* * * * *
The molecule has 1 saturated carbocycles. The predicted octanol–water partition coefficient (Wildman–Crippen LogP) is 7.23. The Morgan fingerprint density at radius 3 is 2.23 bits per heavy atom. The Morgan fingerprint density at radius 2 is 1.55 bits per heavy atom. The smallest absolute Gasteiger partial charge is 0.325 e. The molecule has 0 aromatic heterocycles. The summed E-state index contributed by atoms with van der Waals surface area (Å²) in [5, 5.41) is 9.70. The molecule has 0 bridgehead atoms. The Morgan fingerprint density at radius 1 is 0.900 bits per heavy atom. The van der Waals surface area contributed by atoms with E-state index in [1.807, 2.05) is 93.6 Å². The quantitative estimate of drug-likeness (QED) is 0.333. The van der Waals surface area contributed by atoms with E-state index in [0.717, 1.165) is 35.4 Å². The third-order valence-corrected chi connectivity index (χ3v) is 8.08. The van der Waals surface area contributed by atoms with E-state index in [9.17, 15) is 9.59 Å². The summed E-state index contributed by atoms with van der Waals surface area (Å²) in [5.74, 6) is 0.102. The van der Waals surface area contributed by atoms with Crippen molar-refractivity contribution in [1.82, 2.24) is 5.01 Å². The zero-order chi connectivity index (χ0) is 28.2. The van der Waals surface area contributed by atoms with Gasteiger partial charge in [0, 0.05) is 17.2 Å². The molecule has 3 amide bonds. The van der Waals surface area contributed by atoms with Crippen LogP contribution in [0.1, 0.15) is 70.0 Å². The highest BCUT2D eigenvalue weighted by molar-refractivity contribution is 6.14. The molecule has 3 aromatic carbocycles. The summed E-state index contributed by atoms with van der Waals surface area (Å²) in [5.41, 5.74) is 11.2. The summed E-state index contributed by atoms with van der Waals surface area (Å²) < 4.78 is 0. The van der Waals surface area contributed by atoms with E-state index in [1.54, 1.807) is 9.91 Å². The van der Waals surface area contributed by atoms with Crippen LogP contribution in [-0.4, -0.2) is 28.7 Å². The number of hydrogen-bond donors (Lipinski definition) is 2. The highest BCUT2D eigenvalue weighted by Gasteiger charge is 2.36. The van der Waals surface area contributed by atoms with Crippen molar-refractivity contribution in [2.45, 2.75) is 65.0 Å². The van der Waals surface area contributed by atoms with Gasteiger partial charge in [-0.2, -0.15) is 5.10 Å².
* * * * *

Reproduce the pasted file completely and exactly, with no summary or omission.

The molecule has 1 saturated carbocycles. The predicted octanol–water partition coefficient (Wildman–Crippen LogP) is 7.23. The Morgan fingerprint density at radius 3 is 2.23 bits per heavy atom. The Morgan fingerprint density at radius 2 is 1.55 bits per heavy atom. The smallest absolute Gasteiger partial charge is 0.325 e. The molecule has 0 aromatic heterocycles. The summed E-state index contributed by atoms with van der Waals surface area (Å²) in [5, 5.41) is 9.70. The molecule has 0 bridgehead atoms. The Morgan fingerprint density at radius 1 is 0.900 bits per heavy atom. The van der Waals surface area contributed by atoms with E-state index in [1.807, 2.05) is 93.6 Å². The quantitative estimate of drug-likeness (QED) is 0.333. The van der Waals surface area contributed by atoms with E-state index in [0.717, 1.165) is 35.4 Å². The third-order valence-corrected chi connectivity index (χ3v) is 8.08. The van der Waals surface area contributed by atoms with E-state index in [9.17, 15) is 9.59 Å². The summed E-state index contributed by atoms with van der Waals surface area (Å²) in [5.74, 6) is 0.102. The van der Waals surface area contributed by atoms with Crippen molar-refractivity contribution in [1.82, 2.24) is 5.01 Å². The zero-order chi connectivity index (χ0) is 28.2. The van der Waals surface area contributed by atoms with Gasteiger partial charge in [0, 0.05) is 17.2 Å². The molecule has 3 amide bonds. The van der Waals surface area contributed by atoms with Crippen LogP contribution in [0.1, 0.15) is 70.0 Å². The highest BCUT2D eigenvalue weighted by molar-refractivity contribution is 6.14. The molecule has 3 aromatic carbocycles. The summed E-state index contributed by atoms with van der Waals surface area (Å²) in [5.41, 5.74) is 11.2. The summed E-state index contributed by atoms with van der Waals surface area (Å²) < 4.78 is 0. The van der Waals surface area contributed by atoms with E-state index in [1.54, 1.807) is 9.91 Å². The van der Waals surface area contributed by atoms with Crippen LogP contribution in [-0.4, -0.2) is 28.7 Å². The number of hydrogen-bond donors (Lipinski definition) is 2. The highest BCUT2D eigenvalue weighted by Gasteiger charge is 2.36. The van der Waals surface area contributed by atoms with Crippen molar-refractivity contribution in [2.45, 2.75) is 65.0 Å². The van der Waals surface area contributed by atoms with Gasteiger partial charge in [-0.2, -0.15) is 5.10 Å².